Businesses want us to view them as fair – there is arguably nothing more important than a reputation for fairness in the daily marketplace of commercial transactions. As business managers what can we do to ensure that decisions we make – about pricing or other actions that are clearly visible at the point of the customer-product interaction – will be seen as fair? Is fairness something absolute, immutable and precisely quantifiable? Or is it situational, capricious and ever-changing? The bad news, perhaps, is that ‘fairness’ is a very elusive notion to pin down with certainty – it’s hard to put fairness in a bottle and label it as such. The good news is that fairness more than anything else is about perception and the relative judgments of your customers and potential customers in varying demand situations. That’s good news because the better you understand the granular contours of your demand environment and the precise needs and propensities of your customers, the more likely you are to understand how to make decisions in that environment that are both fair to the customer and profit-optimizing to your business.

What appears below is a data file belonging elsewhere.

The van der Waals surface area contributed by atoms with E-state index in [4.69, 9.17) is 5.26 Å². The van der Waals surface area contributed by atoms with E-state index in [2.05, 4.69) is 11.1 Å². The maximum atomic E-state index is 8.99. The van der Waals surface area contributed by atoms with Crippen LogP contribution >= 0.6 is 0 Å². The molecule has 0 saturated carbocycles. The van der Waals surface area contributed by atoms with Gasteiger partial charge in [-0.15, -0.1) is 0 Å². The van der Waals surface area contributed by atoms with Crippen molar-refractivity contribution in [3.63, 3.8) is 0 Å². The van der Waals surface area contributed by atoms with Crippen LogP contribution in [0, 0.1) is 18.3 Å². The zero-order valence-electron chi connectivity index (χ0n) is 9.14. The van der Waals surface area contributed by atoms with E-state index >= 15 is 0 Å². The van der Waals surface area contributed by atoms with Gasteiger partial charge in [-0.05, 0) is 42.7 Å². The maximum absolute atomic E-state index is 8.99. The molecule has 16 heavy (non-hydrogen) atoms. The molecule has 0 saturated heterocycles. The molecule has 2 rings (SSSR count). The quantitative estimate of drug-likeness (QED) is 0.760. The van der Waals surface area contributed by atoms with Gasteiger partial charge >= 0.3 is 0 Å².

Here’s a test of fairness. Imagine you are lying on the beach on a hot summer day and find yourself craving a cold, satisfying beer. What price would you be willing to pay to quench your thirst? Now imagine two alternative scenarios. In one, the only place within walking distance to buy a beer is the poolside bar of a swanky five-star beachfront hotel. In the other, there is a rather run-down beachfront grocery store that sells beer. Imagine further that both the hotel and the grocery store sell the exact same brand and type of beer. Does your maximum price point change depending on whether you think you are getting the beer from the hotel or the store? Do you think it is fair for two different establishments to sell the same commodity for a different price? Continue reading